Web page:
My home country has a great documentaries’ tradition, the non-fiction of the big and small screen. So that a Dutch documentary receives a prize at a film festival (this time at St. Tropez) is not uncommon. Hadn’t seen it, but its subject matter aroused my curiosity: how did the financial crisis come about and where are we now. The title: Who is to blame?
I wasn’t disappointed. For the same reason that a US regime insider like David Rothkopf criticizing the system is just so much more powerful than any Occupy voice could ever be, listening to stalwarts of the Dutch establishment like Herman “the best prime minister whom The Netherlands never had” Wijffels and Kees “board member of The Court of Audit” Vendrik talk about the Dutch banking sector, the lack of regulatory control, and the nature of money is more persuasive than any outside system challenger.
Stupefying really, what else to say? Two elements stand out for me, not particularly in this documentary, but more generally, from what I have read about the crisis:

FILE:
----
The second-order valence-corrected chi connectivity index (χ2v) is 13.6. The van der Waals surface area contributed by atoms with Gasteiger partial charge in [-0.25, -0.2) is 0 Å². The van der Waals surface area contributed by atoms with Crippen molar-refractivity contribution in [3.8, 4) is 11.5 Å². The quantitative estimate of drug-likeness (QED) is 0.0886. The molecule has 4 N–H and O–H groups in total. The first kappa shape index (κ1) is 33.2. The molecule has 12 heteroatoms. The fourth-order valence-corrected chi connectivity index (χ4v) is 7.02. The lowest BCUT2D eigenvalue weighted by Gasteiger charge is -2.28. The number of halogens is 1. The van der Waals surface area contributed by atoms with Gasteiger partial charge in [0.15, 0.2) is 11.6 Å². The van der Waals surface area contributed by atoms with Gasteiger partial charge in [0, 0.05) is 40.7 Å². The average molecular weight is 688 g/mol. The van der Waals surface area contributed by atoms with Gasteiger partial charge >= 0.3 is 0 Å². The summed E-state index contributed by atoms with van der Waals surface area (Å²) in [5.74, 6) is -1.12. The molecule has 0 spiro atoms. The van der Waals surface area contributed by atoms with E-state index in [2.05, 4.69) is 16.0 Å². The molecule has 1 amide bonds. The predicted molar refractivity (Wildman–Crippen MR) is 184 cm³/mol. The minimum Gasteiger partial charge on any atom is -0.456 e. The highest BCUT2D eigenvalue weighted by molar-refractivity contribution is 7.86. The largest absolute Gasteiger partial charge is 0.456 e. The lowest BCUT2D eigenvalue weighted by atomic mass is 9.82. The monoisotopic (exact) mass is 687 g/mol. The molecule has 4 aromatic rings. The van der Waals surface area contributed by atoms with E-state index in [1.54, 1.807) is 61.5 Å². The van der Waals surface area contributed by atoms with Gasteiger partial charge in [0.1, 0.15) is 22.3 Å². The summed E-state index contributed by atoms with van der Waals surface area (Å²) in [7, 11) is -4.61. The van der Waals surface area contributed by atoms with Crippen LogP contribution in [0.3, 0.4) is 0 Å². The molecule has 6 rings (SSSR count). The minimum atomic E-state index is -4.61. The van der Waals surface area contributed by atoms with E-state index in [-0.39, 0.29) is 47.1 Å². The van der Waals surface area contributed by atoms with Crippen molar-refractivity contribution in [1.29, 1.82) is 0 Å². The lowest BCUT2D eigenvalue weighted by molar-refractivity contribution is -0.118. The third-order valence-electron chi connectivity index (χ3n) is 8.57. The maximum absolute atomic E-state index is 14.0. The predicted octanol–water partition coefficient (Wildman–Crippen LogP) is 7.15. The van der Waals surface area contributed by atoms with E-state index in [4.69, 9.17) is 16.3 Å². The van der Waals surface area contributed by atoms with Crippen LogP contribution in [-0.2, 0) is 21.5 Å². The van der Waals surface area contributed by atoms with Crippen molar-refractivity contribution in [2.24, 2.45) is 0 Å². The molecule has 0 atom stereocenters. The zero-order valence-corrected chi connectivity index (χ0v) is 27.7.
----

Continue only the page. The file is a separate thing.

- The question what is money, we still seem to have huge debates about it. I know that some with a valid educational claim to expertise would seriously object to the equation Money = Debt; fascinating subject, and of all possible reads David Graeber‘s Debt stands out and is heartily recommended.
- The question of blame is another theme, that is often centre stage when the crisis is being debated. I prefer the system perspective, individual people (and interest-based groups of them) are often malevolent idiots, and make for satisfying blame narratives, but ultimately, the systemic flaws make for more convincing tales (to the likes of mine). The human inability to deal with risk perspective, as so poignantly described by Nassim Taleb, and the anthropological approach taken by Joris Luyendijk (I’m eagerly awaiting his book on the financial world), are the two systemic lenses that I find most revealing.
After which it is time for some appropriate musical diversion. We wouldn’t want to leave you with a taste of desperation, would we?